Bodh Gaya: Tibetan spiritual leader His Holiness the Dalai Lama conferred the Avalokiteshvara Empowerment on Friday in Bodh Gaya. At the ceremony, His Holiness highlighted the special karmic link between Tibetans and Chenrezig.
An estimated 35,000 devotees, Tibetan monks, nuns and laypeople, people from the Himalayan regions and 2500 from 67 other countries had converged at the holy Buddhist seat to receive the teachings of His Holiness the Dalai Lama.
A dozen Vietnamese monks and nuns chanted the ‘Heart Sutra’ earnestly in their native tongue. They were followed by ten monks from the Bangladesh Buddhist Monastery who recited the Mangala Sutta in Pali. A third group, who recited the ‘Heart Sutra’ once more, consisted of Korean nuns and monks. Members of a family sponsoring today’s events offered a mandala and threefold representations of the Buddha’s body, speech and mind.
“Today, since I’m going to give an Avalokiteshvara empowerment,” His Holiness advised, “while I complete the preparatory rituals, it would be good if all of you recited the six-syllable mantra, Om mani padme hung.”
When it began to rain, His Holiness called for a group of Geshés to come up and sit in the space in front of him and urged the audience to squeeze up to shelter as best they could.
“Today, in this extraordinary place where the Buddha became enlightened, we remember him, his seven successors, Nagarjuna and his disciples, as well as Asanga and his brother. We still have access to the legacy of Buddhist teachings through the writings of these great masters.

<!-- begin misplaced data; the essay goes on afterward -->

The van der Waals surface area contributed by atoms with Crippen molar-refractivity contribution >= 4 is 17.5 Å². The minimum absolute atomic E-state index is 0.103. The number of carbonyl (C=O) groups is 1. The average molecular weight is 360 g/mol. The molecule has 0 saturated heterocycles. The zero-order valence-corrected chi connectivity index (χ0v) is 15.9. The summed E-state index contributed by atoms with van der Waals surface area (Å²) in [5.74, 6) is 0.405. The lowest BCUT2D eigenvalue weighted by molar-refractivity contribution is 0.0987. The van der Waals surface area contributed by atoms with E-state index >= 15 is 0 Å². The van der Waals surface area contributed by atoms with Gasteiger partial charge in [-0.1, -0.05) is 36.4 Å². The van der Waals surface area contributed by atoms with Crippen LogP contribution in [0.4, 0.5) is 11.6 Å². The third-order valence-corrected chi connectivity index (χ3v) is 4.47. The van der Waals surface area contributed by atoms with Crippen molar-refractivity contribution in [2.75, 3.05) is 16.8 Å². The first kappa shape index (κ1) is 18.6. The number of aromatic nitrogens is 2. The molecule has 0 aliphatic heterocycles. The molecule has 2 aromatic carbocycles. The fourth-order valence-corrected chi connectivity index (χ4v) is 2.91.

“Great advances have been made in terms of material development, which support our physical health and comfort, but don’t bring peace to our disturbed minds. Happiness is essentially found within. We may take pleasure in shows and other entertainment, but the moment the show’s over, the pleasures stops. This is true of our enjoyment of beautiful music too. Instead of relying on sensory experience, we’d be better to find out how to calm our unsettled states of mind.
“Different religious traditions have benefited millions of people down the centuries. Those that believe in God pray to him when they face difficulties. This gives them hope. In India there are also traditions like the non-theistic Samkhyas, Jains and Buddhists that aim for inner peace on the basis of understanding the workings of mind and emotions.
“Buddhism speaks of 51 mental factors, which include five omnipresent mental factors, five object-ascertaining mental factors, eleven virtuous mental factors, six root afflictions, twenty secondary afflictions and four variable mental factors. The Nalanda Tradition explains psychology on the basis of logic and reason, which is what makes it attractive and of interest to modern scientists.”